CAMPAIGN NEWS: PRESS COVERAGE
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FROM: The Advocate
Pass reforms for juveniles
Almost zero controversy in the state Senate Wednesday over passage of a major reform of the juvenile justice system in Louisiana reflects not only the careful spadework of lawmakers and officials, but a widespread acknowledgment that change is critical.
The reform bills would close the mismanaged Tallulah prison as a juvenile facility and focus, as have other states, on alternatives to jail for young people who get in trouble.
The model for the package of reforms is Missouri, where then-Gov. John Ashcroft -- now President Bush's attorney general -- closed high-security juvenile facilities and created a new system that tried to rehabilitate young offenders who can be saved.
Few senators, it seems, felt it advisable to get to the right of Ashcroft on this issue. Even a former prosecutor, Sen. Art Lentini, R-Kenner, said that Louisiana's juvenile justice system needs dramatic change. "If you take a juvenile like that and lock them up, they're not going to come out a productive citizen," Lentini said.
We agree and applaud the senators who have taken a lead on pushing wide-ranging reforms instead of just tinkering with the system. While the hard work of building consensus on the proposals is a credit to many, the leadership of Sens. Don Cravins, D-Arnaudville, and John Hainkel, R-New Orleans, president of the Senate, had a lot to do with the success of the proposals.
In the House, Rep. Mitch Landrieu, D-New Orleans, will handle the package, which was endorsed without objection by a House committee Wednesday.
We hope that lawmakers on the House floor also look favorably on the proposals. They involve some ideas that could be controversial, including the creation of a new state agency.
To move jurisdiction for offenders out of the state's corrections department, one of the largest prison systems in the nation, and into an entirely new state department that would focus solely on children, youth and families is a big change. The reform package sets up a panel of state officials charged with planning the new department.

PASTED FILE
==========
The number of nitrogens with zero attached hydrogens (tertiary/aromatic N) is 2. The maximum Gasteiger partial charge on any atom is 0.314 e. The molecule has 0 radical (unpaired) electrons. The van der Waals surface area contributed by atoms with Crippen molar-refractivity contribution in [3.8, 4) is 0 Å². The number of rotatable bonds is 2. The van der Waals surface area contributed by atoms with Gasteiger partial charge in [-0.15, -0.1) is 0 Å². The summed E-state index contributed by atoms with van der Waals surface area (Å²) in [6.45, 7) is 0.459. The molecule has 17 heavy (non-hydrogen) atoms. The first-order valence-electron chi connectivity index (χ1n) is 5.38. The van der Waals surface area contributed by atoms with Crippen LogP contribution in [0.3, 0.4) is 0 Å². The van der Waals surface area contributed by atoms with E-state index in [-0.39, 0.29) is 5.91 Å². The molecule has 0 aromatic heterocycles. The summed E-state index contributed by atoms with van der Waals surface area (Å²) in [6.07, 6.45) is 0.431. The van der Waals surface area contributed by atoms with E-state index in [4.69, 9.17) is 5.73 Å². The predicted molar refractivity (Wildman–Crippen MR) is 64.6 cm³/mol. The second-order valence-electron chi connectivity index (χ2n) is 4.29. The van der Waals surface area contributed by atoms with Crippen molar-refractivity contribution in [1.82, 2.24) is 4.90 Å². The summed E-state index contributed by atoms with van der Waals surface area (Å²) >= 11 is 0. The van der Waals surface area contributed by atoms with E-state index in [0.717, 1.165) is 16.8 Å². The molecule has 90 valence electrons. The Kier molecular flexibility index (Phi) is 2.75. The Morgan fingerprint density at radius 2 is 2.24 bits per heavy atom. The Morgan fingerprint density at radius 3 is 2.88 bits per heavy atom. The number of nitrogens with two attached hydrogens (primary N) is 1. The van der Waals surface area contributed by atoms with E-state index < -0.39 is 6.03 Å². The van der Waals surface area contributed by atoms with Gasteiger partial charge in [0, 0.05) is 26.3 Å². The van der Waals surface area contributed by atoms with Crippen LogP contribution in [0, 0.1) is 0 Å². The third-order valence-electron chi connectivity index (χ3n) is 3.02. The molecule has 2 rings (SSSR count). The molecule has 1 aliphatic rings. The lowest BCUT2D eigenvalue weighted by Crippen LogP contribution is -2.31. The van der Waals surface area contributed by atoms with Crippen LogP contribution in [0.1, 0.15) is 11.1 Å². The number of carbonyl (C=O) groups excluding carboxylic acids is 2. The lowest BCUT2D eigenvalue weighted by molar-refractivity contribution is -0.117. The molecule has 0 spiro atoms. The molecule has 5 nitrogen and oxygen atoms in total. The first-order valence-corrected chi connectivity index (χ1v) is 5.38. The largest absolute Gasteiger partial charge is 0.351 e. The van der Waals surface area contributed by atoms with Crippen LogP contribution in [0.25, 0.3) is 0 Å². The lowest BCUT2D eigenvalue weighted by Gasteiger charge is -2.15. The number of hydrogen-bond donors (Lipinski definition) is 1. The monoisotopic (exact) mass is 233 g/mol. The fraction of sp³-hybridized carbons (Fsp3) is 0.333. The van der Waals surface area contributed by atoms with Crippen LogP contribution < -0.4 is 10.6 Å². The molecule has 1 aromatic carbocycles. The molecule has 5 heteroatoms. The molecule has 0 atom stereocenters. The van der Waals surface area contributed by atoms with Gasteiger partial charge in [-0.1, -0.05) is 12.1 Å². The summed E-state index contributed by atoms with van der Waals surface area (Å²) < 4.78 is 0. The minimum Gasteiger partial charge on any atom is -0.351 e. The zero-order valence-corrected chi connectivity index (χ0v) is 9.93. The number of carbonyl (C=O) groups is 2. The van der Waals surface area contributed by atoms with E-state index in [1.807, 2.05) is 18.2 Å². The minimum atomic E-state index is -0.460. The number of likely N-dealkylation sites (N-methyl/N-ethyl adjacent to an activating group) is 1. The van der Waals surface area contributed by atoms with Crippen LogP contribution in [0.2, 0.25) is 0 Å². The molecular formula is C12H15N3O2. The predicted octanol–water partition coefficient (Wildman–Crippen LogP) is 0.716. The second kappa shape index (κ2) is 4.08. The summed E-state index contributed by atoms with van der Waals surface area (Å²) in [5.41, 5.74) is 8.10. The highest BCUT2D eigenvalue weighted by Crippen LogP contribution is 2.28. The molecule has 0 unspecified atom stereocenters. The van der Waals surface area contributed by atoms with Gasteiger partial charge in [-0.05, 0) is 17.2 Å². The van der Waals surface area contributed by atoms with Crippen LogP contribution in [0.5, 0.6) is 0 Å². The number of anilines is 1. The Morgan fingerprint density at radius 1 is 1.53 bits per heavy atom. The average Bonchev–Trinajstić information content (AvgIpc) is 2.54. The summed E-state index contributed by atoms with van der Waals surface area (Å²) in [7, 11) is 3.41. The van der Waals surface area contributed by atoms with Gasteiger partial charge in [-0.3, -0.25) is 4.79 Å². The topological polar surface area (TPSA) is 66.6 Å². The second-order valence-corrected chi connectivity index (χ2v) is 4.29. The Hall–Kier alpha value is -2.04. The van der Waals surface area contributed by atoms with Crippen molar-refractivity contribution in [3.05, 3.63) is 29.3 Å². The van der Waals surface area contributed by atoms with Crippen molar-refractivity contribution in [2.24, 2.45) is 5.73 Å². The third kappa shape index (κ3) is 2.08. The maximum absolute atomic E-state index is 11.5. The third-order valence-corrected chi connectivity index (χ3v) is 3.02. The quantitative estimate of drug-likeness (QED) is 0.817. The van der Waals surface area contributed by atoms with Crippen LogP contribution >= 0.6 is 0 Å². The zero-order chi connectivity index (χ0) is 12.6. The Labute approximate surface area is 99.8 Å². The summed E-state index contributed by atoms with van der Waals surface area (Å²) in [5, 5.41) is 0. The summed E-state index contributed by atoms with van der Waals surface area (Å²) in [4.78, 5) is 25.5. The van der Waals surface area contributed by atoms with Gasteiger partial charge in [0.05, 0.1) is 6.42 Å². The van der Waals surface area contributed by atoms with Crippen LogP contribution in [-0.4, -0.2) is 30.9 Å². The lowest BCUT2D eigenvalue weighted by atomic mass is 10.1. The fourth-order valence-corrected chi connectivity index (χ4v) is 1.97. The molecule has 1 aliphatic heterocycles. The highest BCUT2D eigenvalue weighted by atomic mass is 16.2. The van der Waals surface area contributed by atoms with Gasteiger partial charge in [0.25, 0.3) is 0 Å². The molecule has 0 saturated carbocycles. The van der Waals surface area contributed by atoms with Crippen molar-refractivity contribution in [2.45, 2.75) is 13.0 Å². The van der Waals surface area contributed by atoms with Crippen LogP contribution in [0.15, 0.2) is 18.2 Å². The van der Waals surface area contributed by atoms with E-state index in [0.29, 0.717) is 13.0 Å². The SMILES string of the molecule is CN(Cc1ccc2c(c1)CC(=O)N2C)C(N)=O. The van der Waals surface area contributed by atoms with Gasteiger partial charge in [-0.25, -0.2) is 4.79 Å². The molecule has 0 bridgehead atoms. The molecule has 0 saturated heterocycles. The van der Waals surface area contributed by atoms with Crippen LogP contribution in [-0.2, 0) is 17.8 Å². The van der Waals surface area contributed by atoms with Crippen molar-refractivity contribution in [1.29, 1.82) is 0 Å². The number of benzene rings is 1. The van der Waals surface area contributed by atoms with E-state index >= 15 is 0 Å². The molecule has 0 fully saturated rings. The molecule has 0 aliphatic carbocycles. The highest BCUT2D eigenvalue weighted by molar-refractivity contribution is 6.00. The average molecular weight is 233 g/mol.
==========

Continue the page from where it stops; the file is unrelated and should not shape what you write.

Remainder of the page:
If approved by the Legislature, the new department will come up with a "system for funding community-based services."
That must happen if Louisiana is to avoid repetition of national embarrassments that have included reports of brutality and abuse at the Tallulah prison. That prison was built, by the way, through an outrageous boondoggle contract that will see the state pay for the facility's construction and then turn it back over to the private owners when the bonds are paid off.
Sadly, there seems little way to get out of the Tallulah contract, although we believe that it would be the right thing to do. If it is legally possible, we hope state officials do it. But if the state must continue to pay, perhaps it can use the Tallulah facility for adult offenders.
The operating costs of the Tallulah prison then could be used for the expansion of community-based services.
There might always be a place for a higher-security facility for some truly dangerous juvenile offenders. But the fact of today's system was summarized by Cravins in the Senate debate: "Louisiana uses its prisons to take a bad kid and make him a worse criminal."
That must change.
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